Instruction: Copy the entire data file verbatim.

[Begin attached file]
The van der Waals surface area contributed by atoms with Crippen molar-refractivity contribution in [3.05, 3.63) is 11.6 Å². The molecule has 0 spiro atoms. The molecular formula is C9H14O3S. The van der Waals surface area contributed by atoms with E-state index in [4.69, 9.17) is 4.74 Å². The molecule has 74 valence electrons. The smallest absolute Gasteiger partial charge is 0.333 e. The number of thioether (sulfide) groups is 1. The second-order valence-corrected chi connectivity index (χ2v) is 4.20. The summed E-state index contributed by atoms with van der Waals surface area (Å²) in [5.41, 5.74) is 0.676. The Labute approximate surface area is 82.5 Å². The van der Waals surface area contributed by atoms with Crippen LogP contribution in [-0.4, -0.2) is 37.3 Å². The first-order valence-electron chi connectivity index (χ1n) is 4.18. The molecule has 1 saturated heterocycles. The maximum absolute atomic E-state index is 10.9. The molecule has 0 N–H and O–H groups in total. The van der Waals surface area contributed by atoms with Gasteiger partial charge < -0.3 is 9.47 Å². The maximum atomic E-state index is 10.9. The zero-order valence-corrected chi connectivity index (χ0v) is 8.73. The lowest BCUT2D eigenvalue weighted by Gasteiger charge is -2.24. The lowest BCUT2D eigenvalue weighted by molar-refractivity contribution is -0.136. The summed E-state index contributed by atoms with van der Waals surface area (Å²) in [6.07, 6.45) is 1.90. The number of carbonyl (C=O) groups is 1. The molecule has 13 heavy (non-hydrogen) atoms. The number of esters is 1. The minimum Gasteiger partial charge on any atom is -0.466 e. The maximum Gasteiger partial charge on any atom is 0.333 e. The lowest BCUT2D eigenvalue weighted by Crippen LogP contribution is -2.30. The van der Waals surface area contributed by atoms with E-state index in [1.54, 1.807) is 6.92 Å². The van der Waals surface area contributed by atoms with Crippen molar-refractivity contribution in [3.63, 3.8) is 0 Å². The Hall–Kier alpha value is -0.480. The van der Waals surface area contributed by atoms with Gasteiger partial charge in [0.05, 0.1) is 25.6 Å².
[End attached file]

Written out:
The van der Waals surface area contributed by atoms with Crippen molar-refractivity contribution in [3.05, 3.63) is 11.6 Å². The molecule has 0 spiro atoms. The molecular formula is C9H14O3S. The van der Waals surface area contributed by atoms with E-state index in [4.69, 9.17) is 4.74 Å². The molecule has 74 valence electrons. The smallest absolute Gasteiger partial charge is 0.333 e. The number of thioether (sulfide) groups is 1. The second-order valence-corrected chi connectivity index (χ2v) is 4.20. The summed E-state index contributed by atoms with van der Waals surface area (Å²) in [5.41, 5.74) is 0.676. The Labute approximate surface area is 82.5 Å². The van der Waals surface area contributed by atoms with Crippen LogP contribution in [-0.4, -0.2) is 37.3 Å². The first-order valence-electron chi connectivity index (χ1n) is 4.18. The molecule has 1 saturated heterocycles. The maximum absolute atomic E-state index is 10.9. The molecule has 0 N–H and O–H groups in total. The van der Waals surface area contributed by atoms with Gasteiger partial charge < -0.3 is 9.47 Å². The maximum atomic E-state index is 10.9. The zero-order valence-corrected chi connectivity index (χ0v) is 8.73. The lowest BCUT2D eigenvalue weighted by Gasteiger charge is -2.24. The lowest BCUT2D eigenvalue weighted by molar-refractivity contribution is -0.136. The summed E-state index contributed by atoms with van der Waals surface area (Å²) in [6.07, 6.45) is 1.90. The number of carbonyl (C=O) groups is 1. The molecule has 13 heavy (non-hydrogen) atoms. The number of esters is 1. The minimum Gasteiger partial charge on any atom is -0.466 e. The maximum Gasteiger partial charge on any atom is 0.333 e. The lowest BCUT2D eigenvalue weighted by Crippen LogP contribution is -2.30. The van der Waals surface area contributed by atoms with E-state index in [1.54, 1.807) is 6.92 Å². The van der Waals surface area contributed by atoms with Crippen molar-refractivity contribution in [3.63, 3.8) is 0 Å². The Hall–Kier alpha value is -0.480. The van der Waals surface area contributed by atoms with Gasteiger partial charge in [0.05, 0.1) is 25.6 Å².